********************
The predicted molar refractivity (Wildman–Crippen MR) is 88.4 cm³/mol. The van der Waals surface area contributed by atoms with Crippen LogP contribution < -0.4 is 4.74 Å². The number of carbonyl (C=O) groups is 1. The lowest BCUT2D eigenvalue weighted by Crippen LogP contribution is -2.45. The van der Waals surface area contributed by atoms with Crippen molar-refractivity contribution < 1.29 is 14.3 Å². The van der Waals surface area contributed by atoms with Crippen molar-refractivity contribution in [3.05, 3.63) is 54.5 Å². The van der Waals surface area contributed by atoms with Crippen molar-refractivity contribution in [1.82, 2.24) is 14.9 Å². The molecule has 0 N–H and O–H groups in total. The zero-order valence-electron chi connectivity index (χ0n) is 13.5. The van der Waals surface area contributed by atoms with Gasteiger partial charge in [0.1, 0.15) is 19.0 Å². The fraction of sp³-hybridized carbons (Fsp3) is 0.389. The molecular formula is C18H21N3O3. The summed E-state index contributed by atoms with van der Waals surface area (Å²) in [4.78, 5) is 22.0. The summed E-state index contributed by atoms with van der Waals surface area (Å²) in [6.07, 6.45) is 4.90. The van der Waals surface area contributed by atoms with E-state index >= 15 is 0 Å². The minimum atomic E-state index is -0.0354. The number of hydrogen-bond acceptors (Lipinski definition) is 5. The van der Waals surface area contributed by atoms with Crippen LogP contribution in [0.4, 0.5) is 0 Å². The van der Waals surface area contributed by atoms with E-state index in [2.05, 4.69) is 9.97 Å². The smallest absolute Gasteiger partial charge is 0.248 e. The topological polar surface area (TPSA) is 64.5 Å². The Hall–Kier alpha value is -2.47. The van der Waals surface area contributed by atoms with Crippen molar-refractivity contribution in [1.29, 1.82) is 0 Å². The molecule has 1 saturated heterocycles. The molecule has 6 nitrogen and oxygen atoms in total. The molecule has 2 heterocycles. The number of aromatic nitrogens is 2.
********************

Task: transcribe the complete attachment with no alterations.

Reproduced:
The predicted molar refractivity (Wildman–Crippen MR) is 88.4 cm³/mol. The van der Waals surface area contributed by atoms with Crippen LogP contribution < -0.4 is 4.74 Å². The number of carbonyl (C=O) groups is 1. The lowest BCUT2D eigenvalue weighted by Crippen LogP contribution is -2.45. The van der Waals surface area contributed by atoms with Crippen molar-refractivity contribution < 1.29 is 14.3 Å². The van der Waals surface area contributed by atoms with Crippen molar-refractivity contribution in [3.05, 3.63) is 54.5 Å². The van der Waals surface area contributed by atoms with Crippen molar-refractivity contribution in [1.82, 2.24) is 14.9 Å². The molecule has 0 N–H and O–H groups in total. The zero-order valence-electron chi connectivity index (χ0n) is 13.5. The van der Waals surface area contributed by atoms with Gasteiger partial charge in [0.1, 0.15) is 19.0 Å². The fraction of sp³-hybridized carbons (Fsp3) is 0.389. The molecular formula is C18H21N3O3. The summed E-state index contributed by atoms with van der Waals surface area (Å²) in [4.78, 5) is 22.0. The summed E-state index contributed by atoms with van der Waals surface area (Å²) in [6.07, 6.45) is 4.90. The van der Waals surface area contributed by atoms with E-state index >= 15 is 0 Å². The minimum atomic E-state index is -0.0354. The number of hydrogen-bond acceptors (Lipinski definition) is 5. The van der Waals surface area contributed by atoms with Crippen LogP contribution in [0.4, 0.5) is 0 Å². The van der Waals surface area contributed by atoms with E-state index in [2.05, 4.69) is 9.97 Å². The smallest absolute Gasteiger partial charge is 0.248 e. The topological polar surface area (TPSA) is 64.5 Å². The Hall–Kier alpha value is -2.47. The van der Waals surface area contributed by atoms with Crippen molar-refractivity contribution in [1.29, 1.82) is 0 Å². The molecule has 1 saturated heterocycles. The molecule has 6 nitrogen and oxygen atoms in total. The molecule has 2 heterocycles. The number of aromatic nitrogens is 2.